An ambitious Highlands project aiming to establish one of the UK’s most inspiring examples of rewilding – with habitat creation for rare and endangered wildlife such as golden eagles and Scottish wildcats, the planting of 50,000 trees and a substantial boost for wildlife tourism – is to be launched if conservation charity Trees for Life wins an online vote to secure a major European funding award.
The charity’s Rewilding the Highlands project has been shortlisted to receive more than £20,000 in the European Outdoor Conservation Association’s (EOCA’s) funding scheme, with the outcome to be determined by online voting that will take place over two weeks, from 8-22 March. Trees for Life can be supported via www.treesforlife.org.uk/voteTFL.
“Anyone can vote for us, and we urge as many people as possible to do so, to give us the best chance of winning this significant award. Success will enable us to expand our pioneering work to revitalise native woodlands in the Highlands – benefitting our communities, landscapes and economy for many years to come,” said Alan Watson Featherstone, Trees for Life’s Founder.
Funding from the awards would allow Trees for Life to extend substantially the native woodland around Glenmoriston – with the planting of 50,000 trees by volunteers at the charity’s flagship Dundreggan Conservation Estate and a major increase in the charity’s groundbreaking work growing rare montane tree species – and to provide support for a local community project at Invergarry, to enhance biodiversity at its newly acquired Glengarry Community Woodland.
Habitat creation would boost the fortunes of native wildlife including pine marten, red squirrel, golden eagle and Scottish wildcat, while initiatives will be introduced to involve local communities and visitors with rewilding – the restoration of damaged natural ecosystems, and the return of key native wildlife.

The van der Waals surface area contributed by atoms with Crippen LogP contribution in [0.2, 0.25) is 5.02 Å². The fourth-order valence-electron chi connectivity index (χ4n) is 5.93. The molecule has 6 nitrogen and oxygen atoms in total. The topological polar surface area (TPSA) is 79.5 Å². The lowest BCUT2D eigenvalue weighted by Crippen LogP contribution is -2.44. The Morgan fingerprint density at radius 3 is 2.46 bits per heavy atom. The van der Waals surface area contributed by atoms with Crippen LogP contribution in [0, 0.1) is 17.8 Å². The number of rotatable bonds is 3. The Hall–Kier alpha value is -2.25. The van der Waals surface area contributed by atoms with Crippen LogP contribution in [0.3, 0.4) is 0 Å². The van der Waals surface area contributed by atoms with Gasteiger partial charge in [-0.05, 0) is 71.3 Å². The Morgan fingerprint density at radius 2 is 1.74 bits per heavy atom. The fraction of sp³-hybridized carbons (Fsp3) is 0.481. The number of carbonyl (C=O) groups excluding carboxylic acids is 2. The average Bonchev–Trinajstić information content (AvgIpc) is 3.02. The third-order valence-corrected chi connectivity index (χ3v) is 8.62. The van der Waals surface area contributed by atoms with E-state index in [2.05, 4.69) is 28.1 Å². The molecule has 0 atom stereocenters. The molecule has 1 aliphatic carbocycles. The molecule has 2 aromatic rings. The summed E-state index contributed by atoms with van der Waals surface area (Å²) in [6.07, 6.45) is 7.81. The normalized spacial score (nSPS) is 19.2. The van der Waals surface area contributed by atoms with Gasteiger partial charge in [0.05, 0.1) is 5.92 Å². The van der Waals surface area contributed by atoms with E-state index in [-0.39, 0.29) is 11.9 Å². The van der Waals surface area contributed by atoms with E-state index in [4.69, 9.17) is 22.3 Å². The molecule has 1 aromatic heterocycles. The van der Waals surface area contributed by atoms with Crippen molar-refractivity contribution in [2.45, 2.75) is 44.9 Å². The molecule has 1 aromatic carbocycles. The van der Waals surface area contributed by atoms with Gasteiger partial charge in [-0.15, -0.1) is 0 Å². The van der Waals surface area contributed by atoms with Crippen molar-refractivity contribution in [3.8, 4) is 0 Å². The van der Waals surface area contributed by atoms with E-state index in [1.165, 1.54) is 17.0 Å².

The project also aims to boost the local and Highland economy by promoting Glenmoriston as a tourist destination, where people can discover an astonishing variety of wildlife. The centrepiece to this would be Dundreggan – a ‘lost world’ biodiversity hotspot where more than 3,000 species have been discovered, including 10 found nowhere else in the UK and others that are extremely rare.
“The remaining woodlands of the ancient Caledonian Forest are some of our most fragile and endangered habitats, and are at risk of being lost forever – we are the last generation with the chance to reverse the fortunes of this special place. We want to transform Dundreggan into one of Scotland’s finest native woodlands, abundant in wildlife and protected for the future – every vote will help us to achieve this,” said Alan Watson Featherstone.
For more details about how to vote, please see www.treesforlife.org.uk/voteTFL or call 01309 691292.
* Leading conservation volunteering charity Trees for Life has planted more than one million trees at dozens of sites in the Highlands, and has pledged to establish one million more trees by planting and natural regeneration by 2018. See www.treesforlife.org.uk.
* EOCA works to support valuable conservation work by raising funds from within the European outdoors sector and by promoting care and respect for wild places. For more information see http://www.outdoorconservation.eu.